Sojourner Truth House - Gary, Indiana


Musings on January 6 Insurrection—2021

We've closed our video series on Racism (Finding the Truth on Fridays), but we will continue to recommend books and movies to help keep the conversation going, a conversation we so desperately need to have with one another. If we didn’t think we need to have conversations around race, the events of January 6, 2021 certainly provided us with reason enough.

As we watched in horror at the violent insurrection at the Capitol, two things became abundantly clear to us. The first is the 400+ years of white supremacy that is the original sin of our country. The second is the power of disinformation, half-truths and outright lies.

It was obvious to many of us that, despite months of warnings, the Capitol police were not prepared for the ferocity of the assault at all. However, if the insurrectionists had been Black, past experience would indicate that there would have been a huge police and National Guard presence as we saw at the mostly peaceful protests of the summer of 2020. Black rioters would have been arrested immediately or even killed. The double standard in policing and response to protest only serve to highlight systemic racism raising its ugly head yet again in our history. We wonder if the phrase “Take back our country” really means that some believe America only belongs to white people. Is this indicative of a deep-seated fear many harbor of Black and Brown and Red and Yellow bodies becoming the majority of our population soon? Where does that fear come from?

The culture of disinformation and lies has come to a head now in this incident, but it has always existed in various forms. Ask Native Americans whose parents or grandparents were placed in white schools to unlearn their own cultures and languages. Ask Japanese Americans whose parents or grandparents lived through the World War II internments camps here in America. Ask African Americans whose history of oppression from the early days of slavery through the lynchings and segregation of Jim Crow to the more modern expression of mass incarceration, wealth inequity and healthcare disparity—ask them if any of that has been included in mainstream education and history books, even in the segregated schools they attended. Why, even today, are some school districts making Black history optional for students? What are we afraid of?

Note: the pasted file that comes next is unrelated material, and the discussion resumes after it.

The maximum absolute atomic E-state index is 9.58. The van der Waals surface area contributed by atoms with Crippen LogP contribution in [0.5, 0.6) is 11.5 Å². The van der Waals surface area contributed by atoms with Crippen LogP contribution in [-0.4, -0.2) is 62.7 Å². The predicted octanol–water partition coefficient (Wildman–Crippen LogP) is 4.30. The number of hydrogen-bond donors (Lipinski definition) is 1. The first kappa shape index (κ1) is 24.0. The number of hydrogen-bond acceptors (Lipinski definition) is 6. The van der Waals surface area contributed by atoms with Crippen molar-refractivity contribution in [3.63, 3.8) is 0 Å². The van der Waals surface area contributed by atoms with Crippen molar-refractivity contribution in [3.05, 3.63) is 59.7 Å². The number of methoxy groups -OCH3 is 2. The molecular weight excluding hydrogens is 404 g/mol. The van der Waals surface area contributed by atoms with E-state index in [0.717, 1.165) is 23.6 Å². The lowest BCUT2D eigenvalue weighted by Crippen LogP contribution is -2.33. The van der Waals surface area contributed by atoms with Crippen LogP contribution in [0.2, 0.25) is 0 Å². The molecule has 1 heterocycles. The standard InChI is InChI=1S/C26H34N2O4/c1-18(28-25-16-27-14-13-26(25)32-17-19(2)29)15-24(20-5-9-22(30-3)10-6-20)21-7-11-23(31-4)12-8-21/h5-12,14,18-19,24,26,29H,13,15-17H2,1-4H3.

We believe that the unity some are calling for rather lightly cannot be attained without a much deeper accountability than arresting people though that is important. The deeper accountability of acknowledging and actively working to eradicate systemic racism from our laws, from our educational, justice, business and health systems, from our understanding of American history such as it is. By digging so deeply into the reality of what America is, we turn over the soil of what can become our true common ground—our humanity with its many colors and cultures—our history, the horrible and the good, all intertwined so that we can’t help but be on our way to that “more perfect union” which is always evolving, always deepening, always better understanding itself. We pray that all of us, including our leaders, sit with this terrible incident, contemplate what happened, what could have happened and why it happened, and then decide to rebuild our democracy around the “Beloved Community” of Martin Luther King, Jr., leaving the false concepts of race and the culture of lies that protected it for so long behind.

Movie to watch: “Just Mercy” Documentary to watch: “13th”

Legacy Foundation is sponsoring Conscious Conversations on books, podcasts and films around these topics -


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